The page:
Food, Photography, Travel, Japan

Posts tagged “Japan

How to Make Simple Medicinal Mushroom Extracts (part one – the alcohol tincture)

Reishi in my garden (1)

Reishi, aka Ganoderma lucidum, undisputed heavyweight champion of medicinal mushrooms. I harvested these for my extracts last July from the grounds of a forest temple here in Kyoto.

IMG_7884

To the left, a tincture (alcohol extraction) to the right a decoction (water extraction). To get the most out of your medicinal mushrooms, combine the two in a single concoction (blend).

Greetings! If you are reading this, I take it you are interested in making some medicinal mushrooms, so here we go, I’ll outline the basics. Before we start, I should point out that I won’t be delving into complex techniques or terminology such as extraction ratios, (if you want to know about those, and bags of good info, check here), or carefully measuring out each milligramme and milliliter of ingredients. Nor am I talking industrial scale production. I’ll just show how I make medicinal mushroom extracts, for me and my significant other, here in our small wood and paper house in Kyoto, Japan. I’ll keep it simple.

By the way, it’s a long post. You might like to pull up a chair.

From start to finish the process takes about 4 weeks, less if you are in a hurry. The most complex equipment you’ll need is a big pan, or pressure cooker, and some glass jars.

Double, Double, Boil & Bubble

The method I’ll describe is what is known as a double or dual extraction. Simply put, mushrooms contain health-giving components that need to be eked out using one of two methods: boiling in water, or steeping in alcohol. If you only do one part of the two-step process, fine, but you’ll miss out on half the good stuff. More on the good stuff later.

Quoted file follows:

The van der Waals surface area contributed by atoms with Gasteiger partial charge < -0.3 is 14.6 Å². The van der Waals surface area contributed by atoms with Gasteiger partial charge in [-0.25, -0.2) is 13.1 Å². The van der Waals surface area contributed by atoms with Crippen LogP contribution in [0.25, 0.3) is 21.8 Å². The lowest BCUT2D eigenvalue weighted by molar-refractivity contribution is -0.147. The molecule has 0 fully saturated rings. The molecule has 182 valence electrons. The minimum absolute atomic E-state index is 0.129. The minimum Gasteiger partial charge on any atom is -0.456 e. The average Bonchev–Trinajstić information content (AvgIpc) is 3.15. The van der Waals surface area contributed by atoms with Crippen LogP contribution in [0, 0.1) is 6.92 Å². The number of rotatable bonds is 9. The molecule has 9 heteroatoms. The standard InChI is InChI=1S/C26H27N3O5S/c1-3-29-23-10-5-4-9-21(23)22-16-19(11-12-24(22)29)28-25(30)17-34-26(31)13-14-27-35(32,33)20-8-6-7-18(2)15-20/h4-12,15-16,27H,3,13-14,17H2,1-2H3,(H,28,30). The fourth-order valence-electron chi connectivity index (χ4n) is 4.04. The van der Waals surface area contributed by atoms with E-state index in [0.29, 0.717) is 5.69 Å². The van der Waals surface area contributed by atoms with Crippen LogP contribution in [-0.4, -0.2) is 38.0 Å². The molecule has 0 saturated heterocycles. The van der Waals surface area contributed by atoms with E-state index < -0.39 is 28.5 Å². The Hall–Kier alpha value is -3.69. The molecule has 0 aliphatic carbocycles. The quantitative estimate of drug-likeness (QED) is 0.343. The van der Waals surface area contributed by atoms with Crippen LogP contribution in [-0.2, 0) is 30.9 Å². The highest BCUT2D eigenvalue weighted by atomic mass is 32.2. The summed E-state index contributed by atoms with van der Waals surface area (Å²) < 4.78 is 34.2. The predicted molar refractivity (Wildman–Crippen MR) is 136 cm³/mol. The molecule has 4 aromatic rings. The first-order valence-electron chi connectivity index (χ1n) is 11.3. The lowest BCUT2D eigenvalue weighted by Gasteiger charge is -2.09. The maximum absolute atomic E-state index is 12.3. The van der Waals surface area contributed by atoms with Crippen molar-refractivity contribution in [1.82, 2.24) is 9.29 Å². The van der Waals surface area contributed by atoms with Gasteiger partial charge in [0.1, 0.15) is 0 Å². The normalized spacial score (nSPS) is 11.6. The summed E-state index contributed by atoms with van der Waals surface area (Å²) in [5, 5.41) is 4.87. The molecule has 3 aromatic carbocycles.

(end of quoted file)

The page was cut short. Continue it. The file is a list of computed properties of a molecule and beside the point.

If you are going to use mushrooms you found in the forest, don’t forget the mushroom gatherer’s timeless advice: “All wild mushrooms are edible. Once”.

Firstly, you’ll need some mushrooms. I am fortunate, living in Japan, in that I can source fresh medicinal mushrooms – maitake, shiitake, enokidake, shimeji, etc – inexpensively at farmer’s markets and organic stores and supermarkets pretty much year-round. My Kyoto house is not far from the hills, so foraging is not difficult either. I’ll write more about that another time, but if you are going to use mushrooms you found in the forest, don’t forget the mushroom gatherer’s timeless advice: All wild mushrooms are edible. Once.

Drying Yanagimatsutake.jpg

Sun drying Yanagimatsutake. Get double quantity and make a risotto with the other half. Awesome!

I almost always use dried mushrooms when making my concoctions (that’s not a rude word in these circles, by the way). Using fresh mushrooms is fine, but sun drying ups the Vitamin D content exponentially (good for vegans and vegetarians), and of course it makes storing and handling that much easier.

While we are here, drying some species of mushroom – porcini, yanagimatsutake, cèpes, boletes – then reconstituting them by adding water, makes them even tastier than when fresh. There’s a chemical explanation for this, I’m sure. I just don’t know what it is. Flavonoids? This man likely knows the answer.

First, take some Mushrooms

So, here we go. First, take your mushrooms, make sure they are clean, chop them into small pieces, dry them, and you are ready to go. Sounds easy, right? Well, it is, unless of course one of the mushrooms you have chosen happens to be or good friend, the incomparable, Ganoderma lucidum or reishi. These are seriously tough mushrooms. Literally tough. Not so long ago my mushroom comrade in arms Irish Tom and I managed to splinter an electric saw blade trying to slice up a particularly feisty example.

Sliced reishi 2 (1)

Look for grain to cut across when slicing reishi. The first cuts across the cap are the toughest. Across the slice is easier.

A simple way to get around the problem is to buy ready-cut reishi chips, or commercially-produced dried mushrooms which are generally easy (easier, more accurately) to slice. For the latter a good heavy-handled knife is handy, as is a hefty chopping board on a stable surface. Experiment slicing across the cap until you find a ‘grain’ that is easier to follow. Even with store-bought reishi, expect to work up a sweat. You might like to play some relaxing music. Or thrash metal. For a super hard shroom from the forest you’ll need a saw.

Fortunately, many dried mushrooms are easy to make smaller, and often you can pull them apart by hand – a very satisfying feeling (or is that just me?) – or cut them with kitchen scissors. Some crumble to the touch.